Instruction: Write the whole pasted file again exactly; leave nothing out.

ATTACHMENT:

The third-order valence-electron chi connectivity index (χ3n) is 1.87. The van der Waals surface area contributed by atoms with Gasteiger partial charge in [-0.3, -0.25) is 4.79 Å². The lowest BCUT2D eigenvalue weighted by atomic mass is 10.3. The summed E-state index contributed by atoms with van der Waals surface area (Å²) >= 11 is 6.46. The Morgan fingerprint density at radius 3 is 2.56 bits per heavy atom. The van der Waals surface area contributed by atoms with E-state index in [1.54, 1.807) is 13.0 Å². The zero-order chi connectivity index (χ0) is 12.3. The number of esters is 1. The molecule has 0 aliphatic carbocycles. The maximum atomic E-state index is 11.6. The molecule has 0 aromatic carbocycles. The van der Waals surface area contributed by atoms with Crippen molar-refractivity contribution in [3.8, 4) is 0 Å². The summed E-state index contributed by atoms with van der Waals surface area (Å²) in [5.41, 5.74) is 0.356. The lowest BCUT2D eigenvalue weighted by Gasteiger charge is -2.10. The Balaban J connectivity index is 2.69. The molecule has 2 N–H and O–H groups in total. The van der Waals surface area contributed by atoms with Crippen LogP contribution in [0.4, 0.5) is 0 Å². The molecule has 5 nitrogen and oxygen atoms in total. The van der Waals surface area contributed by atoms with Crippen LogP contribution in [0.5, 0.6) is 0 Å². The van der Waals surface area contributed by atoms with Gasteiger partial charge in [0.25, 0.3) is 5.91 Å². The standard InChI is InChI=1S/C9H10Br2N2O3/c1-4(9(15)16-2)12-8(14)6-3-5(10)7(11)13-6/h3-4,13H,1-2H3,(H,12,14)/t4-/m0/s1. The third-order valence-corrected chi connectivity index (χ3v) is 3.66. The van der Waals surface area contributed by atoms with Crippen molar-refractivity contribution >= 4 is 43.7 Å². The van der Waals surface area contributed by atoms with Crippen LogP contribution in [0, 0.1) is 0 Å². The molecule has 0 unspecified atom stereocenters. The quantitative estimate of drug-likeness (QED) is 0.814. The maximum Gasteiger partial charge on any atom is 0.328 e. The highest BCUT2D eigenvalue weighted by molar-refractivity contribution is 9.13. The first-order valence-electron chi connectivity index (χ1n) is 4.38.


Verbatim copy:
The third-order valence-electron chi connectivity index (χ3n) is 1.87. The van der Waals surface area contributed by atoms with Gasteiger partial charge in [-0.3, -0.25) is 4.79 Å². The lowest BCUT2D eigenvalue weighted by atomic mass is 10.3. The summed E-state index contributed by atoms with van der Waals surface area (Å²) >= 11 is 6.46. The Morgan fingerprint density at radius 3 is 2.56 bits per heavy atom. The van der Waals surface area contributed by atoms with E-state index in [1.54, 1.807) is 13.0 Å². The zero-order chi connectivity index (χ0) is 12.3. The number of esters is 1. The molecule has 0 aliphatic carbocycles. The maximum atomic E-state index is 11.6. The molecule has 0 aromatic carbocycles. The van der Waals surface area contributed by atoms with Crippen molar-refractivity contribution in [3.8, 4) is 0 Å². The summed E-state index contributed by atoms with van der Waals surface area (Å²) in [5.41, 5.74) is 0.356. The lowest BCUT2D eigenvalue weighted by Gasteiger charge is -2.10. The Balaban J connectivity index is 2.69. The molecule has 2 N–H and O–H groups in total. The van der Waals surface area contributed by atoms with Crippen LogP contribution in [0.4, 0.5) is 0 Å². The molecule has 5 nitrogen and oxygen atoms in total. The van der Waals surface area contributed by atoms with Crippen LogP contribution in [0.5, 0.6) is 0 Å². The van der Waals surface area contributed by atoms with Gasteiger partial charge in [0.25, 0.3) is 5.91 Å². The standard InChI is InChI=1S/C9H10Br2N2O3/c1-4(9(15)16-2)12-8(14)6-3-5(10)7(11)13-6/h3-4,13H,1-2H3,(H,12,14)/t4-/m0/s1. The third-order valence-corrected chi connectivity index (χ3v) is 3.66. The van der Waals surface area contributed by atoms with Crippen molar-refractivity contribution >= 4 is 43.7 Å². The van der Waals surface area contributed by atoms with Crippen LogP contribution in [0, 0.1) is 0 Å². The molecule has 0 unspecified atom stereocenters. The quantitative estimate of drug-likeness (QED) is 0.814. The maximum Gasteiger partial charge on any atom is 0.328 e. The highest BCUT2D eigenvalue weighted by molar-refractivity contribution is 9.13. The first-order valence-electron chi connectivity index (χ1n) is 4.38.